HOLY GHOSTS by Romulus Linney; directed by John Loven; scenery by James F. Pyne Jr.; lighting by Norm Dodge; produced by Ford's Theatre and the Peoples Light and Theatre Company.

With Catherine MacNeal, Michael McKee, Thomas Meigs Walter Rhodes and Mets Suber. At Ford's Threatre through October 26.

When one is handed, for one's own personal use, a name like Romulus Linney, it stands to reason one enters the world knowing a thing or two about mellifluous language.

"Holy Ghosts," which opened at Ford's Theatre last night, indicates that Romulus Linney, the man with that actual name, who wrote the play of that actual title, has gone on to learn a few more things about words -- including how not to waste them. This folk play in undeclared verse concerns a newlywed woman who flees home to join an evangelical sect and marry its leader, absconding, in the process, with her husband's pickup truck and some disputed household possessions. And all this is established in a few opening minutes, or about the time it takes most plays to get the houselights dimmed.

Then "Holy Ghosts" becomes a war of wits and convictions between Coleman, the distraught husband who has armed himself with a lawyer and come running after his wife and chattel, and the Rev. Obediah Buckhorn Sr., supported by his eccentric but loyal congregation of Pentecostal snake-handlers.

A few of the plot developments require a certain leap of faith to accept, but this is a play about faith, after all. It is about the will to believe and the will to disbelieve and the so-called rational mind that tries to steer a middle course. The question is: Are these folks, who regularly submit the sincerity of the faiths to the life-or-death judgment of a trunkful of copperheads and rattlesnakes, touched in the head? Or are such arduous rituals what the suppression of bitterness and cruelty and sin require?

That ponderously said, it is important to add that "Holy Ghosts" is a funny and easygoing play, with a consistently gentle tone even when its characters are hollering their lungs off, inspired either by anger or the call of Jesus. And the production, a package imported from the production, a package imported from the Peoples Light and Theatre Company of Malvern, Pa., maintain the mood from start to finish,with colorful, emphatic performances in all the principal roles, each actor putting equal care into both the ridiculous and sobering sides of his character.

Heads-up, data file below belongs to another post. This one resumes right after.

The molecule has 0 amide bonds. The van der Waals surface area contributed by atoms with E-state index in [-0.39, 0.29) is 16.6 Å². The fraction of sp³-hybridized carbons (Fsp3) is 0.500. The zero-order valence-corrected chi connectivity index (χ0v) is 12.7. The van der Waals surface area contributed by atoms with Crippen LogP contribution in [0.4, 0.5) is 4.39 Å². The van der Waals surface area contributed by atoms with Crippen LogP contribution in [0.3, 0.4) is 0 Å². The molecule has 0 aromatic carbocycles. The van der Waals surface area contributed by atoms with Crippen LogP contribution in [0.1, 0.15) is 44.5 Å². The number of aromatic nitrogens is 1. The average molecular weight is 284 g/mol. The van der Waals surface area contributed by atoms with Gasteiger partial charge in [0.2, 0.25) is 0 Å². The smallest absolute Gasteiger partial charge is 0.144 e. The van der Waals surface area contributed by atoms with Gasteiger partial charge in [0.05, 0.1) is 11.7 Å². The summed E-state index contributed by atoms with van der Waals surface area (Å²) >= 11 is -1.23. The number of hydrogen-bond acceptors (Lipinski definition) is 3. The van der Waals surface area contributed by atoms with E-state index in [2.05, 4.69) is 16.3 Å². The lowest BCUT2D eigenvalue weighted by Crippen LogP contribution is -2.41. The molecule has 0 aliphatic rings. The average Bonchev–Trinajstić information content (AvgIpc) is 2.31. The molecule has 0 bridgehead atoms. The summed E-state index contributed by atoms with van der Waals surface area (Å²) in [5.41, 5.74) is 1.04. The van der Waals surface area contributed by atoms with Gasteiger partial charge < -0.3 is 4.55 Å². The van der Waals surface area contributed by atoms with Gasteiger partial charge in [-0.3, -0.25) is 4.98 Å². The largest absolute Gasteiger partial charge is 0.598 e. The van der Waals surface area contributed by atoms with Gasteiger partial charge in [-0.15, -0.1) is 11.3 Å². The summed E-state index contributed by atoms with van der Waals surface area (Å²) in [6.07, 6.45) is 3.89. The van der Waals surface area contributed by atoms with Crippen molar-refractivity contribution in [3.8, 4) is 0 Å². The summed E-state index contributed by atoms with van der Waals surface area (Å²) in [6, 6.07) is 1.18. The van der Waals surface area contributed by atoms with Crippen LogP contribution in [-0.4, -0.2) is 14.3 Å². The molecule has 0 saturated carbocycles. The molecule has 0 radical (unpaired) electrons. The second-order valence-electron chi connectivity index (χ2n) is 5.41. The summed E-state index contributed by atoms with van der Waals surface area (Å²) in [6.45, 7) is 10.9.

Michael McKee makes a tense, eye-ball-rolling husband and Thomas Meigs a perfect sidekick for him as the old lawyer, a role he underplay to the hilt. As Rev. Buckhorn, Walter Rhodes seems about 25 years too young, but the flavor -- Oral Roberts mixed with Tom Snyder -- is just right even if it could use more aging. And Catherine MacNeal makes both the wife and her dilemma intriguingly credible. There are ten more able actors in the cast, and four snakes, about whom the only cause for criticism is that none produces a rattling noise or, indeed, seems to possess a suitable instrument for doing so.

James F. Pyne Jr.'s scenery, depicting the interior of the Amalgamation Holiness Church of God (somewhere in the southern United States), looks like an illustration from the Foxfire Book or the Whole Earth Catalogue for how to build your own meeting hall. Built for a multi-city tour, this setting sits on the Ford's stage about as comfortably as a frog on a lily pad. And the entire production -- although modest in emotional and intellectual ambitions -- marks one of Ford's better recent ideas.